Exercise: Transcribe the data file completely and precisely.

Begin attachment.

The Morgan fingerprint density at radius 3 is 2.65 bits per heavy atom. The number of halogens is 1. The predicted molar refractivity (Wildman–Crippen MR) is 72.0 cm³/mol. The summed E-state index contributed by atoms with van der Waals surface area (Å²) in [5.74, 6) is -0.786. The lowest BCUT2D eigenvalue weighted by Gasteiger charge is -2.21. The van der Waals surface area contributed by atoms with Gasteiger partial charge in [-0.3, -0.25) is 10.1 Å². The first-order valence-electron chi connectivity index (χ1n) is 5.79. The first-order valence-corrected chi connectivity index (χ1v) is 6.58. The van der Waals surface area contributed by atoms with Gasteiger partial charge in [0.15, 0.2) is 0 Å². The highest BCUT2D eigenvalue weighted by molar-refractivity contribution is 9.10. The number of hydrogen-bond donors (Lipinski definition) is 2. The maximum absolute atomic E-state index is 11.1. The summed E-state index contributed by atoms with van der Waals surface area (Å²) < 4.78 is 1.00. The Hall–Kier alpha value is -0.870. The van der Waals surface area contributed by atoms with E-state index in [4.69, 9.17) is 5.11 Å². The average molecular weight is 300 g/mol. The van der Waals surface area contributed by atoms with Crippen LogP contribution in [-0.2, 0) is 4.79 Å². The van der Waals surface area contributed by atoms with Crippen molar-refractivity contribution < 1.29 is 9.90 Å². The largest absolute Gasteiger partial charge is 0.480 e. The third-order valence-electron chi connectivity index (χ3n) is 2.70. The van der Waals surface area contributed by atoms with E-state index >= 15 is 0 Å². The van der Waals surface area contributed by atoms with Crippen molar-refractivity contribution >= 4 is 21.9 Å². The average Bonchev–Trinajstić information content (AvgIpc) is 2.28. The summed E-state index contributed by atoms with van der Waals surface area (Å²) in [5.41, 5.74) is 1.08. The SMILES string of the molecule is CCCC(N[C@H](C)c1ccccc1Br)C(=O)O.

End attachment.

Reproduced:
The Morgan fingerprint density at radius 3 is 2.65 bits per heavy atom. The number of halogens is 1. The predicted molar refractivity (Wildman–Crippen MR) is 72.0 cm³/mol. The summed E-state index contributed by atoms with van der Waals surface area (Å²) in [5.74, 6) is -0.786. The lowest BCUT2D eigenvalue weighted by Gasteiger charge is -2.21. The van der Waals surface area contributed by atoms with Gasteiger partial charge in [-0.3, -0.25) is 10.1 Å². The first-order valence-electron chi connectivity index (χ1n) is 5.79. The first-order valence-corrected chi connectivity index (χ1v) is 6.58. The van der Waals surface area contributed by atoms with Gasteiger partial charge in [0.15, 0.2) is 0 Å². The highest BCUT2D eigenvalue weighted by molar-refractivity contribution is 9.10. The number of hydrogen-bond donors (Lipinski definition) is 2. The maximum absolute atomic E-state index is 11.1. The summed E-state index contributed by atoms with van der Waals surface area (Å²) < 4.78 is 1.00. The Hall–Kier alpha value is -0.870. The van der Waals surface area contributed by atoms with E-state index in [4.69, 9.17) is 5.11 Å². The average molecular weight is 300 g/mol. The van der Waals surface area contributed by atoms with Crippen LogP contribution in [-0.2, 0) is 4.79 Å². The van der Waals surface area contributed by atoms with Crippen molar-refractivity contribution < 1.29 is 9.90 Å². The largest absolute Gasteiger partial charge is 0.480 e. The third-order valence-electron chi connectivity index (χ3n) is 2.70. The van der Waals surface area contributed by atoms with E-state index >= 15 is 0 Å². The van der Waals surface area contributed by atoms with Crippen molar-refractivity contribution >= 4 is 21.9 Å². The average Bonchev–Trinajstić information content (AvgIpc) is 2.28. The summed E-state index contributed by atoms with van der Waals surface area (Å²) in [5.41, 5.74) is 1.08. The SMILES string of the molecule is CCCC(N[C@H](C)c1ccccc1Br)C(=O)O.